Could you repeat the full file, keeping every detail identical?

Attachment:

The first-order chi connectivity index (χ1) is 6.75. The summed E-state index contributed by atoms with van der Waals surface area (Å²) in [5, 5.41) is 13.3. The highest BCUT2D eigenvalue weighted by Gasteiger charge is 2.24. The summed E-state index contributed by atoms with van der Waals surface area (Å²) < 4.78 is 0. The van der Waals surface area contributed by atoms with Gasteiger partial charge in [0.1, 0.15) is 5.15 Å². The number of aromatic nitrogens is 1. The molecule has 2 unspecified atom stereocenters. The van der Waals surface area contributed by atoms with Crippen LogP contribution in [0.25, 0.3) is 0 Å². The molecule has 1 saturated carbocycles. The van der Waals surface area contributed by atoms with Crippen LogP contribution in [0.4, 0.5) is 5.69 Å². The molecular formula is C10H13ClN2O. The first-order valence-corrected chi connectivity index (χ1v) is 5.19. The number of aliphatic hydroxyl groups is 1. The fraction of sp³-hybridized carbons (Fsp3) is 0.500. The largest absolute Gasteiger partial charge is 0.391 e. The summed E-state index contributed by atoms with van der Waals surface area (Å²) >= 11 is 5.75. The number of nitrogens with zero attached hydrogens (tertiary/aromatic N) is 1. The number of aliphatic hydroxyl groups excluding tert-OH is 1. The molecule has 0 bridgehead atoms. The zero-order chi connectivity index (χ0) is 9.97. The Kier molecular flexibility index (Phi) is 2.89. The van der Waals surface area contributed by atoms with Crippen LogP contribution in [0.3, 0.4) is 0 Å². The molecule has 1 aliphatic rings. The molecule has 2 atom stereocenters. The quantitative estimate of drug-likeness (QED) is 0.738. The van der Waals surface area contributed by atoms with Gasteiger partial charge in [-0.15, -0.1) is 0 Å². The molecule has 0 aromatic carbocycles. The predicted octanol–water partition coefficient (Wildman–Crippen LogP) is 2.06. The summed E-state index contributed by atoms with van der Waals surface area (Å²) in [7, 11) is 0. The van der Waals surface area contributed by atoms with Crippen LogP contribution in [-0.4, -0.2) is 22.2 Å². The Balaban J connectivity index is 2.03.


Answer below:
The first-order chi connectivity index (χ1) is 6.75. The summed E-state index contributed by atoms with van der Waals surface area (Å²) in [5, 5.41) is 13.3. The highest BCUT2D eigenvalue weighted by Gasteiger charge is 2.24. The summed E-state index contributed by atoms with van der Waals surface area (Å²) < 4.78 is 0. The van der Waals surface area contributed by atoms with Gasteiger partial charge in [0.1, 0.15) is 5.15 Å². The number of aromatic nitrogens is 1. The molecule has 2 unspecified atom stereocenters. The van der Waals surface area contributed by atoms with Crippen LogP contribution in [0.25, 0.3) is 0 Å². The molecule has 1 saturated carbocycles. The van der Waals surface area contributed by atoms with Crippen LogP contribution in [0.4, 0.5) is 5.69 Å². The molecular formula is C10H13ClN2O. The first-order valence-corrected chi connectivity index (χ1v) is 5.19. The number of aliphatic hydroxyl groups is 1. The fraction of sp³-hybridized carbons (Fsp3) is 0.500. The largest absolute Gasteiger partial charge is 0.391 e. The summed E-state index contributed by atoms with van der Waals surface area (Å²) >= 11 is 5.75. The number of nitrogens with zero attached hydrogens (tertiary/aromatic N) is 1. The number of aliphatic hydroxyl groups excluding tert-OH is 1. The molecule has 0 bridgehead atoms. The zero-order chi connectivity index (χ0) is 9.97. The Kier molecular flexibility index (Phi) is 2.89. The van der Waals surface area contributed by atoms with Crippen LogP contribution in [0.3, 0.4) is 0 Å². The molecule has 1 aliphatic rings. The molecule has 2 atom stereocenters. The quantitative estimate of drug-likeness (QED) is 0.738. The van der Waals surface area contributed by atoms with Gasteiger partial charge in [-0.15, -0.1) is 0 Å². The molecule has 0 aromatic carbocycles. The predicted octanol–water partition coefficient (Wildman–Crippen LogP) is 2.06. The summed E-state index contributed by atoms with van der Waals surface area (Å²) in [7, 11) is 0. The van der Waals surface area contributed by atoms with Crippen LogP contribution in [-0.4, -0.2) is 22.2 Å². The Balaban J connectivity index is 2.03.